Partitions In Washington State
Posted: Feb 26, 2019
By: Washington State Business and Real Estate Law Lawyer Babak Shamsi
In Washington, there are multiple ways in which individuals can agree to co-own real property. The most common form of ownership between unmarried parties is as tenants in common. Tenants in common have great flexibility in how they can divide ownership interests. For example, two owners can own a property evenly, or they can choose to split their ownership interests in another manner, such as by giving one owner a 75% interest and the other owner a 25% interest. Additionally, tenants in common can pass on ownership through their wills. Most owners agree to own real property as tenants in common given the overall flexibility it offers.
Sometimes, however, disputes can arise between tenants in common. Owners may disagree over whether to sell a property, to alter it in some fashion, or for any number of other reasons. When tenants in common cannot settle problems amongst themselves, a partition action sometimes ensues. Partition of real property occurs in one of two ways: in kind or by sale.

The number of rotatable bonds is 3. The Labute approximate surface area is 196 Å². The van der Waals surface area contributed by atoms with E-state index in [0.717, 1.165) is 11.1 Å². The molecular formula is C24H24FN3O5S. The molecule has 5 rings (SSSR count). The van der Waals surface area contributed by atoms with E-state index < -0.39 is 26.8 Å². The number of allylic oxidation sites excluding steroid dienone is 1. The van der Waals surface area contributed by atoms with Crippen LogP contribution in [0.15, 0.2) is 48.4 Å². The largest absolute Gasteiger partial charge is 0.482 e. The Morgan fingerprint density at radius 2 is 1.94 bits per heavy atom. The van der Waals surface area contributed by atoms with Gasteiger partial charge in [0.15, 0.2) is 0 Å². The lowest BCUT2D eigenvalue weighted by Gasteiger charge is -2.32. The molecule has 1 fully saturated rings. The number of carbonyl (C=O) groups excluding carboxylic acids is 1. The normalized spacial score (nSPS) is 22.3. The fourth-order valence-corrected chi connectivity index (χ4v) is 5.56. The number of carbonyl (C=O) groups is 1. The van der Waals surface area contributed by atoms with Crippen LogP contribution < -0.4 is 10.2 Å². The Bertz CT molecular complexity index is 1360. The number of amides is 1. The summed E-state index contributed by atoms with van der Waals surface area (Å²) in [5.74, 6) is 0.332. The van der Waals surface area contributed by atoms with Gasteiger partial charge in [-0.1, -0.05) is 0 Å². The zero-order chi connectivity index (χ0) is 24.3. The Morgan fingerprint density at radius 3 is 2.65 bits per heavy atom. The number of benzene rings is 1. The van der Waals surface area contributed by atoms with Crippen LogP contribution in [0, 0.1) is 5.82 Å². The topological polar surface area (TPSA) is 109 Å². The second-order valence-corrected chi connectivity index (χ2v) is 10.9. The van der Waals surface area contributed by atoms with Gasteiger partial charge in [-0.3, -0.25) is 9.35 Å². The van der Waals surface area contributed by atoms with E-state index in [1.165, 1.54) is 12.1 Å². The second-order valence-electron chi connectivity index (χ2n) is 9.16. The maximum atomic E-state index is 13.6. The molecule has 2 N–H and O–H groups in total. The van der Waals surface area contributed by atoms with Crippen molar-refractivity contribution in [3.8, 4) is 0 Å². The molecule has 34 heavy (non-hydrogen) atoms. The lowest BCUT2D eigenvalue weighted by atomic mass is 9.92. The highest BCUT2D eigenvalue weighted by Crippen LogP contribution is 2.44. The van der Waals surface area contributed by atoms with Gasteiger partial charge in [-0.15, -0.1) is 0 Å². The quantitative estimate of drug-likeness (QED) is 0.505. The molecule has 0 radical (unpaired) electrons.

A partition in kind occurs when real property is physically divided amongst the owners. These types of partitions tend to occur when the disputed property is large enough to be split practically. However, partitions in kind are not always practical given the size or location of a property, or given local zoning and/or subdivision requirements.
If partition in kind is not possible, a court can order a referee to conduct a partition by sale, where the disputed property is sold in accordance with a statutory auction process and the owners are reimbursed after the property’s sale. However, partitions by sale do not often maximize profits. Legal counsel in such actions is often valuable to help navigate the perils of partition litigation.
At Beresford Booth our lawyers have extensive experience solving real estate problems of all shapes and sizes, including those involving partition. We would be pleased to assist you if you have questions or concerns regarding real property issues.
Beresford Booth PLLC (425.776.4100), www.beresfordlaw.com.
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